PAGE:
September 19, 2018

September 19, 2018

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USCIS Explains New Policy on Discretionary Application Denials

Beginning September 11, 2018, USCIS immigration officers will have more discretion to issue petition and application denials without first issuing Requests for Evidence (RFEs) or Notices of Intent to Deny (NOIDs).

On September 6, 2018, the Ombudsman’s Office provided further details on the new policy change. The following was noted:

  • The new policy takes effect on September 11, 2018, and will apply to applications received by USCIS on or after September 12, 2018.

  • Adjudicators have full discretion to issue denials where the initial evidence submitted does not establish eligibility or there is no possibility of approval based on the evidence submitted.

  • The new policy is not meant to penalize those who make innocent mistakes or who misunderstand the requirements establishing eligibility, but is intended to promote complete filings so resources can be allocated to timely adjudicate petitions.

  • If the initial required evidence is missing, adjudicators will determine whether this was due to mistake or misunderstanding and to what extent the applicant tried to comply with the instructions and regulatory requirements. If it is determined that the “error” was due to a mistake or misunderstanding, an RFE would be issued instead of an outright denial. USCIS declined to clarify the factors for making a determination, but it provided, as an example, missing pages from an applicant’s passport.

  • USCIS will publish optional checklists outlining the initial required evidence for each visa classification. These checklists are intended for information purposes and are not meant to replace or change the regulatory or statutory requirements.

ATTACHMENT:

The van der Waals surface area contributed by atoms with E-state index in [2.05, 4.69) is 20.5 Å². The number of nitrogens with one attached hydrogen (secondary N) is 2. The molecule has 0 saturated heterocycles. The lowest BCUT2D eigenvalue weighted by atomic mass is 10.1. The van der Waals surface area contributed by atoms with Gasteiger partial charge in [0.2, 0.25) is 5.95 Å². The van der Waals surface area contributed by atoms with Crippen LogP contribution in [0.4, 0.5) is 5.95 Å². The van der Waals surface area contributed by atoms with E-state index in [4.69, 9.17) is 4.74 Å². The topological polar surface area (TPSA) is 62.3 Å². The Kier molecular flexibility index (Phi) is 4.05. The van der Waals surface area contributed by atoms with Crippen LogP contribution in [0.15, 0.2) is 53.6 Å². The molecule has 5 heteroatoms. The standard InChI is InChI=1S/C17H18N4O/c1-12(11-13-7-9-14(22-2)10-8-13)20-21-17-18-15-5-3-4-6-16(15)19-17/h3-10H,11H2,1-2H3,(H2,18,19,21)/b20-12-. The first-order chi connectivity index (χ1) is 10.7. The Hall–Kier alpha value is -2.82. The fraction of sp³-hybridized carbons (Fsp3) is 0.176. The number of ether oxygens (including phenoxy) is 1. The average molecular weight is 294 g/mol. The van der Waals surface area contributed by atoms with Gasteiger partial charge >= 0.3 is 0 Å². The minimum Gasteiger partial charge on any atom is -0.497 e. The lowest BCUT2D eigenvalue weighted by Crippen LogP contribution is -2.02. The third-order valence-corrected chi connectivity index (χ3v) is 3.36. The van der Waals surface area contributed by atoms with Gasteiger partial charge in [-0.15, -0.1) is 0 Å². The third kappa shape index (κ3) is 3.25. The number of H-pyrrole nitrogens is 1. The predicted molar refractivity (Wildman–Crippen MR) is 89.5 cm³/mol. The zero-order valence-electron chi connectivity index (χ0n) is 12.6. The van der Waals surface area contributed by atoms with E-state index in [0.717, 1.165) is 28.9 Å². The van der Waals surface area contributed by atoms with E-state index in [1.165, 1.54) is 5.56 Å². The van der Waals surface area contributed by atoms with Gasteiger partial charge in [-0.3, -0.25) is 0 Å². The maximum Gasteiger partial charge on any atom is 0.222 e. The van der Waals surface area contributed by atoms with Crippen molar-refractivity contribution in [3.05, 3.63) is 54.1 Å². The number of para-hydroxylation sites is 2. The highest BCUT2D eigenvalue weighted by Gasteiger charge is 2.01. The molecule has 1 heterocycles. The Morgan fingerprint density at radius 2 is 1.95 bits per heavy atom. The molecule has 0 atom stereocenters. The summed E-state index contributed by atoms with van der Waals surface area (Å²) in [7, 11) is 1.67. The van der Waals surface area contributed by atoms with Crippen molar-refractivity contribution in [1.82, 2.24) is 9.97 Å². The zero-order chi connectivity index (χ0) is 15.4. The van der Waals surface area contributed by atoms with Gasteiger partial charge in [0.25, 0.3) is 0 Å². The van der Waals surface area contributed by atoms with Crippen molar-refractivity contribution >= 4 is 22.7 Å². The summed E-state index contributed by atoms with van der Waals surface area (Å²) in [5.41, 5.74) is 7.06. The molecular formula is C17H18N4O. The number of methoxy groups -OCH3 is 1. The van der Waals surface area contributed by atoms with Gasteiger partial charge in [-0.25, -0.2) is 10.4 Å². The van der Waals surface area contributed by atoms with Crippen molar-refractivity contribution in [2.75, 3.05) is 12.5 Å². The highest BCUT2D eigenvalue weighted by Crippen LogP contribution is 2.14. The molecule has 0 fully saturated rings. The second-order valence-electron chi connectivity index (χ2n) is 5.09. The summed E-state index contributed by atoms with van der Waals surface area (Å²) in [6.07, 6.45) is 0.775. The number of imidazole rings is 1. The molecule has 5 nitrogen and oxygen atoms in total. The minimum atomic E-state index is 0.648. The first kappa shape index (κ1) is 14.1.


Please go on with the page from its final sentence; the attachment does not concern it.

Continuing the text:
• The new policy does not affect or change appeal rights.

The checklists were issued on September 11, 2018, and are available at USCIS.gov.

USCIS is in the process of training officers regarding the new policy memo, and the Field Adjudicators Manual has been updated with guidance on the subject. While USCIS has stated its intention not to penalize “innocent mistakes,” it is unclear how this will play out in practice. For instance, how will USCIS actually determine whether the error was just a mistake on the part of the petitioner or even on the part of the USCIS? Did the petitioner forget to include a transcript or was the copy of the transcript lost by USCIS after the filing arrived at the Service Center?

Jackson Lewis P.C. © 2018

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About this Author

Jessica Lang Immigration Lawyer Jackson Lewis
Lang

Jessica K. Lang is an Associate in the Boston, Massachusetts, office of Jackson Lewis P.C. Her practice focuses solely on business immigration matters. Ms. Lang counsels corporate clients and their foreign national employees on a full range of employment-based non-immigrant visas, as well as petitions for Permanent Labor Certification before the U.S. Department of Labor and petitions for lawful permanent residence with the U.S. Citizenship and Immigration Service. She also advises clients on I-9 and E-Verify compliance issues.

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